Hepatitis C Virus Reinfection Incidence and Treatment Outcome Among HIV-Positive MSM

Thomas C.S. Martin; Natasha K. Martin; Matthew Hickman; Peter Vickerman; Emma E. Page; Rhiannon Everett; Brian G. Gazzard; Mark Nelson


AIDS. 2013;27(16):2551-2557. 

In This Article

Abstract and Introduction


Objective: Liver disease secondary to hepatitis C virus (HCV) infection in the context of HIV infection is one of the leading non-AIDS causes of death. Sexual transmission of HCV infection among HIV-positive MSM appears to be leading to increased reports of acute HCV infection. Reinfection after successful treatment or spontaneous clearance is reported among HIV-positive MSM but the scale of reinfection is unknown. We calculate and compare HCV reinfection rates among HIV-positive MSM after spontaneous clearance and successful medical treatment of infection.

Design: Retrospective analysis of HIV-positive MSM with sexually acquired HCV who subsequently spontaneously cleared or underwent successful HCV treatment between 2004 and 2012.

Results: Among 191 individuals infected with HCV, 44 were reinfected over 562 person-years (py) of follow-up with an overall reinfection rate of 7.8/100 py [95% confidence interval (CI) 5.8–10.5]. Eight individuals were subsequently reinfected a second time at a rate of 15.5/100 py (95% CI 7.7–31.0). Combining all reinfections, 20% resulted in spontaneous clearance and treatment sustained viral response rates were 73% (16/22) for genotypes one and four and 100% (2/2) for genotypes two and three. Among 145 individuals with a documented primary infection, the reinfection rate was 8.0 per 100 py (95% CI 5.7–11.3) overall, 9.6/100 py (95% CI 6.6–14.1) among those successfully treated and 4.2/100 py (95% CI 1.7–10.0) among those who spontaneously cleared. The secondary reinfection rate was 23.2/100 py (95% CI 11.6–46.4).

Conclusion: Despite efforts at reducing risk behaviour, HIV-positive MSM who clear HCV infection remain at high risk of reinfection. This emphasizes the need for increased sexual education, surveillance and preventive intervention work.


Following the introduction of effective antiretroviral therapy (ART), liver disease has become the leading non-AIDS cause of death among HIV-positive individuals in the resource rich world.[1] The majority of liver disease in HIV-positive patients is caused by coinfection with the hepatitis C virus (HCV).[1–3] Coinfection with HIV and HCV is associated with accelerated liver fibrosis and shorter time to progression to cirrhosis and hepatic decompensation when compared with those with HCV monoinfection.[4–8]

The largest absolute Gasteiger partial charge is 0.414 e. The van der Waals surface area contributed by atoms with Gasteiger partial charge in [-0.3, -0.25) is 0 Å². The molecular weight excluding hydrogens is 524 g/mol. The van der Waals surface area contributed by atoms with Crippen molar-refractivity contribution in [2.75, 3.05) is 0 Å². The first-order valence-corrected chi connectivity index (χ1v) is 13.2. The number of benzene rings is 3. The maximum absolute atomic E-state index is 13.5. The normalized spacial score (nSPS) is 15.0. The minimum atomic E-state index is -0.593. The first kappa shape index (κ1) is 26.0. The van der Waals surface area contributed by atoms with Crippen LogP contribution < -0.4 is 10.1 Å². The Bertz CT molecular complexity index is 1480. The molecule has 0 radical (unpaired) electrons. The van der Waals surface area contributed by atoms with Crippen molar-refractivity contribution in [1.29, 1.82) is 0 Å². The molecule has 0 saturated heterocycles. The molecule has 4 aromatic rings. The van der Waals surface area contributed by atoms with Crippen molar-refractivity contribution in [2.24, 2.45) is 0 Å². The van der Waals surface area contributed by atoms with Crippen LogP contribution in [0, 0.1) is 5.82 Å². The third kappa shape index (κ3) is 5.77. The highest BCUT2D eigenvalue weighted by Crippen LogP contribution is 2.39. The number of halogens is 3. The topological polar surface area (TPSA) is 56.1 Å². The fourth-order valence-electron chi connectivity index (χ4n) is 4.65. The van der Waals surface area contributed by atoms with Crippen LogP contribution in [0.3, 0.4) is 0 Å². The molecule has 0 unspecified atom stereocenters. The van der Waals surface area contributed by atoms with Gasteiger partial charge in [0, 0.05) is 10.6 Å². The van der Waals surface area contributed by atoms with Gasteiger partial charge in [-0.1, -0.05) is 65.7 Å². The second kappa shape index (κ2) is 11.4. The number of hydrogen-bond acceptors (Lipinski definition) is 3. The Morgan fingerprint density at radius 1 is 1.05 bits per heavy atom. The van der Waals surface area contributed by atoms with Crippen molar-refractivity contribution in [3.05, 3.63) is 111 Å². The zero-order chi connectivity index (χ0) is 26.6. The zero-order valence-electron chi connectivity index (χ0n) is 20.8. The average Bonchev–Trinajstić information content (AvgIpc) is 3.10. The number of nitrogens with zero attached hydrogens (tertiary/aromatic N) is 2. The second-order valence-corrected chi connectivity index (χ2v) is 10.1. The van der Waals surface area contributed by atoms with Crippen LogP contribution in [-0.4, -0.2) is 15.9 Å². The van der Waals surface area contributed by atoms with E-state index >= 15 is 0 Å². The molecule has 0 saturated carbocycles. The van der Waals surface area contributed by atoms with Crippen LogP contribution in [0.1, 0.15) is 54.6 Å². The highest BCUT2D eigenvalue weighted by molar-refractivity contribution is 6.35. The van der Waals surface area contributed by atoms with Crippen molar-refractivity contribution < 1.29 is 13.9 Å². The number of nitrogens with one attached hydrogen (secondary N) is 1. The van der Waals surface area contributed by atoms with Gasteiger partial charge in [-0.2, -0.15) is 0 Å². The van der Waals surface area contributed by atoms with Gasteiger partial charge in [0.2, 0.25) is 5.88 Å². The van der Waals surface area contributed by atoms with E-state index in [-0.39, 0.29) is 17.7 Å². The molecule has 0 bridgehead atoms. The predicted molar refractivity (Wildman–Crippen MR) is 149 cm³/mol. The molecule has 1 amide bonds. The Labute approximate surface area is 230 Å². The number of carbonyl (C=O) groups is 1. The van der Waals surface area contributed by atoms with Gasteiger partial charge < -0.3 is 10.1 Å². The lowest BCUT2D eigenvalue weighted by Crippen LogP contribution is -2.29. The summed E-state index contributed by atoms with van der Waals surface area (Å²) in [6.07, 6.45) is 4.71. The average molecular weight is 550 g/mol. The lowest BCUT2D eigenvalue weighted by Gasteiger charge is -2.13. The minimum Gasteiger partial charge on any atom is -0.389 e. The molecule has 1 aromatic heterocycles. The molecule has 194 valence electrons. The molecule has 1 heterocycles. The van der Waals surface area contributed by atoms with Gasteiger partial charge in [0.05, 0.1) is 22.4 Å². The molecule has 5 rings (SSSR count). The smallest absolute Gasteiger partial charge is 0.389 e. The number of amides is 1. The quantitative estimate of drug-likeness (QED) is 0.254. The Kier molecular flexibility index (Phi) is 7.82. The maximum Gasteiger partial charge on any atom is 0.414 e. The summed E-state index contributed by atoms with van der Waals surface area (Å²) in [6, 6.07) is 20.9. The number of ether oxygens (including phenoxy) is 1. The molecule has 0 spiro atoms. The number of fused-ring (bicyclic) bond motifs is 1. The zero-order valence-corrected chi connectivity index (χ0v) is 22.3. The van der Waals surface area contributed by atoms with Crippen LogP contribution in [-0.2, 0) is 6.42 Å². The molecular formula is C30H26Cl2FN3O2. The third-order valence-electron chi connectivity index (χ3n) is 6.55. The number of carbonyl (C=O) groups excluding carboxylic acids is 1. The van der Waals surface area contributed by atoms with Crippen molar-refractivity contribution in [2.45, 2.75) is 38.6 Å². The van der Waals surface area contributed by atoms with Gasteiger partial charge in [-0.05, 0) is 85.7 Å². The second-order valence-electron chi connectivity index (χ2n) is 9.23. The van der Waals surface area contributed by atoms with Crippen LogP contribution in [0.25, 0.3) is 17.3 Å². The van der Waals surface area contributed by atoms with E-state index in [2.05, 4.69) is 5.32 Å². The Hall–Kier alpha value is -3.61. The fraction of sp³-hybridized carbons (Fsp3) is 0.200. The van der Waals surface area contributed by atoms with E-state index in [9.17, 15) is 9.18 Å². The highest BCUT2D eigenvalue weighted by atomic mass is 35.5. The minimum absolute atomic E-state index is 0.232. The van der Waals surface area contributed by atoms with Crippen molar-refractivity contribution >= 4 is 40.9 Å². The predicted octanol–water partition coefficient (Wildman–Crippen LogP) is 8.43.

Over the past decade, an epidemic of sexually transmitted HCV among HIV-positive MSM in Europe, the USA and Australia has been reported.[9–17] Phylogenetic analyses of circulating HCV strains in European countries suggest sexual transmission occurring since the mid-1990s.[10,18] The incidence of HCV infection among HIV-positive MSM is increasing with recent reports of rates as high as 2–5 per 100 person-years (py).[18–21] Identified risk factors for transmission include ulcerating genital infections, unprotected anal intercourse and high-risk sexual activity such as toy use, group sex, fisting and recreational drug use.[9,17,21–23]

Reinfection with HCV following either treatment or spontaneous clearance has been demonstrated in animal models, people who inject drugs (PWID) and, more recently, HIV-positive MSM.[24–27] Among PWID, weak evidence exists to suggest that individuals who spontaneously clear HCV monoinfection are at lower risk of developing chronic reinfections. This lower risk may in part be explained by the development of partial immunity leading to a higher probability of spontaneous clearance of reinfection. However, study results are highly heterogeneous and conflicting results may in part be explained by variable testing intervals during follow-up.[24,28] One retrospective study in the Netherlands revealed an alarmingly high HCV reinfection rate of 15.2 per 100 py among HIV-positive MSM who had previously been treated for acute HCV infection.[29] No studies to date have investigated the rate of reinfection among HIV-positive MSM in the United Kingdom, and whether there are differing reinfection rates among those who spontaneously clear their infections and those who are successfully treated.

We, therefore, calculated and compared the HCV reinfection rate among individuals who had either been treated for acute or chronic HCV infection, or who had spontaneously cleared their HCV infection within a cohort of over 8000 HIV-infected individuals attending clinic at Chelsea and Westminster Hospital in London, United Kingdom.